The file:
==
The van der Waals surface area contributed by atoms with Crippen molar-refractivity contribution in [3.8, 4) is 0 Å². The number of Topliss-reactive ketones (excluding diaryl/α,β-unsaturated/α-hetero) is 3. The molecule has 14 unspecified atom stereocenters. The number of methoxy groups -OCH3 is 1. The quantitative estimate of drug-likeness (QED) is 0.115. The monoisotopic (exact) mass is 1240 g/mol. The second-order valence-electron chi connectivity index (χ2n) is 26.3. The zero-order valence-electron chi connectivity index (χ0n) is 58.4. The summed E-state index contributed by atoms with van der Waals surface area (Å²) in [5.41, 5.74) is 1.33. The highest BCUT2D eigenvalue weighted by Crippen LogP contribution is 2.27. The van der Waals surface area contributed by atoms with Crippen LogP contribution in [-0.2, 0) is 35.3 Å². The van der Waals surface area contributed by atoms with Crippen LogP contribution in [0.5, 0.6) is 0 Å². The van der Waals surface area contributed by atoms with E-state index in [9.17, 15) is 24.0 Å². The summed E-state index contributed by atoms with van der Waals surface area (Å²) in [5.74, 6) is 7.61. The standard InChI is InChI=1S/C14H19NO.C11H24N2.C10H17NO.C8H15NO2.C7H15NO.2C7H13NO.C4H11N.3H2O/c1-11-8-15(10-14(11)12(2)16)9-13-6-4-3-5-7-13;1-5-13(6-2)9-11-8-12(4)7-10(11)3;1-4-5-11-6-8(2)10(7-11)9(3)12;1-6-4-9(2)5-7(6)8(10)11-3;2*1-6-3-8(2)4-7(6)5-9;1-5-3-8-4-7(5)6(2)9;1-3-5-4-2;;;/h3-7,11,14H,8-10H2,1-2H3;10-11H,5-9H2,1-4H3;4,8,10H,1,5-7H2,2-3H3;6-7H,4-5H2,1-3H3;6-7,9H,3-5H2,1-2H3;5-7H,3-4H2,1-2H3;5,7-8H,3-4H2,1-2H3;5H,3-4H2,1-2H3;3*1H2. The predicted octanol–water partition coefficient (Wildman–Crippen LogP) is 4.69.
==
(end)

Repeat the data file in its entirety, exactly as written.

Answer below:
The van der Waals surface area contributed by atoms with Crippen molar-refractivity contribution in [3.8, 4) is 0 Å². The number of Topliss-reactive ketones (excluding diaryl/α,β-unsaturated/α-hetero) is 3. The molecule has 14 unspecified atom stereocenters. The number of methoxy groups -OCH3 is 1. The quantitative estimate of drug-likeness (QED) is 0.115. The monoisotopic (exact) mass is 1240 g/mol. The second-order valence-electron chi connectivity index (χ2n) is 26.3. The zero-order valence-electron chi connectivity index (χ0n) is 58.4. The summed E-state index contributed by atoms with van der Waals surface area (Å²) in [5.41, 5.74) is 1.33. The highest BCUT2D eigenvalue weighted by Crippen LogP contribution is 2.27. The van der Waals surface area contributed by atoms with Crippen LogP contribution in [-0.2, 0) is 35.3 Å². The van der Waals surface area contributed by atoms with Crippen LogP contribution in [0.5, 0.6) is 0 Å². The van der Waals surface area contributed by atoms with E-state index in [9.17, 15) is 24.0 Å². The summed E-state index contributed by atoms with van der Waals surface area (Å²) in [5.74, 6) is 7.61. The standard InChI is InChI=1S/C14H19NO.C11H24N2.C10H17NO.C8H15NO2.C7H15NO.2C7H13NO.C4H11N.3H2O/c1-11-8-15(10-14(11)12(2)16)9-13-6-4-3-5-7-13;1-5-13(6-2)9-11-8-12(4)7-10(11)3;1-4-5-11-6-8(2)10(7-11)9(3)12;1-6-4-9(2)5-7(6)8(10)11-3;2*1-6-3-8(2)4-7(6)5-9;1-5-3-8-4-7(5)6(2)9;1-3-5-4-2;;;/h3-7,11,14H,8-10H2,1-2H3;10-11H,5-9H2,1-4H3;4,8,10H,1,5-7H2,2-3H3;6-7H,4-5H2,1-3H3;6-7,9H,3-5H2,1-2H3;5-7H,3-4H2,1-2H3;5,7-8H,3-4H2,1-2H3;5H,3-4H2,1-2H3;3*1H2. The predicted octanol–water partition coefficient (Wildman–Crippen LogP) is 4.69.